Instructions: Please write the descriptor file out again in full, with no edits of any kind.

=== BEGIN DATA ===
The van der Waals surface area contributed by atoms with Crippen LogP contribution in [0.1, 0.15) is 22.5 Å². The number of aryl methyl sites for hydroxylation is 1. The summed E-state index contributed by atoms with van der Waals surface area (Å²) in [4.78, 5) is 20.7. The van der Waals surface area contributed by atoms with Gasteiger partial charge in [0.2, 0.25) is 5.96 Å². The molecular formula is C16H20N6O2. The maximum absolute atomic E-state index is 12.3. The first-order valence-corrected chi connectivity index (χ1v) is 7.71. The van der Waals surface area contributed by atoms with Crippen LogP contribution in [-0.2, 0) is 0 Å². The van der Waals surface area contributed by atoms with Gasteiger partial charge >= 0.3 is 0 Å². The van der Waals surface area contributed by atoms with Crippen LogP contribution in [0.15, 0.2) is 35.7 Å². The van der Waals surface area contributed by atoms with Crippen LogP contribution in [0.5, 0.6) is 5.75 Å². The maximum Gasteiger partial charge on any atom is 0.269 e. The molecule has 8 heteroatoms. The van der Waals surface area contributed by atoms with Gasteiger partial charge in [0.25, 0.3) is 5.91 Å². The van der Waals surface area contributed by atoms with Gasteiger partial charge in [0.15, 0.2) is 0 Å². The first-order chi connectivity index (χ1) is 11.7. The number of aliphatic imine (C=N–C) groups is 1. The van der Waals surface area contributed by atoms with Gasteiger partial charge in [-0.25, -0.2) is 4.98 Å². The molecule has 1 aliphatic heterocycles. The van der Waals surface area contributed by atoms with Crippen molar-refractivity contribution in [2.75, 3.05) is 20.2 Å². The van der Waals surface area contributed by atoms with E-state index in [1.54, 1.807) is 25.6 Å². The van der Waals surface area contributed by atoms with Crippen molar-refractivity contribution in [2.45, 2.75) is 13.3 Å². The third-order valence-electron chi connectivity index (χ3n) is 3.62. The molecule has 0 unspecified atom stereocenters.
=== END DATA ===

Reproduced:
The van der Waals surface area contributed by atoms with Crippen LogP contribution in [0.1, 0.15) is 22.5 Å². The number of aryl methyl sites for hydroxylation is 1. The summed E-state index contributed by atoms with van der Waals surface area (Å²) in [4.78, 5) is 20.7. The van der Waals surface area contributed by atoms with Gasteiger partial charge in [0.2, 0.25) is 5.96 Å². The molecular formula is C16H20N6O2. The maximum absolute atomic E-state index is 12.3. The first-order valence-corrected chi connectivity index (χ1v) is 7.71. The van der Waals surface area contributed by atoms with Crippen LogP contribution in [-0.2, 0) is 0 Å². The van der Waals surface area contributed by atoms with Gasteiger partial charge >= 0.3 is 0 Å². The van der Waals surface area contributed by atoms with Crippen LogP contribution in [0.15, 0.2) is 35.7 Å². The van der Waals surface area contributed by atoms with Crippen LogP contribution in [0.5, 0.6) is 5.75 Å². The maximum Gasteiger partial charge on any atom is 0.269 e. The molecule has 8 heteroatoms. The van der Waals surface area contributed by atoms with Gasteiger partial charge in [0.25, 0.3) is 5.91 Å². The van der Waals surface area contributed by atoms with Gasteiger partial charge in [0.15, 0.2) is 0 Å². The first-order chi connectivity index (χ1) is 11.7. The number of aliphatic imine (C=N–C) groups is 1. The van der Waals surface area contributed by atoms with Gasteiger partial charge in [-0.25, -0.2) is 4.98 Å². The molecule has 1 aliphatic heterocycles. The van der Waals surface area contributed by atoms with Crippen molar-refractivity contribution in [2.75, 3.05) is 20.2 Å². The van der Waals surface area contributed by atoms with E-state index in [1.54, 1.807) is 25.6 Å². The van der Waals surface area contributed by atoms with Crippen molar-refractivity contribution in [2.45, 2.75) is 13.3 Å². The third-order valence-electron chi connectivity index (χ3n) is 3.62. The molecule has 0 unspecified atom stereocenters.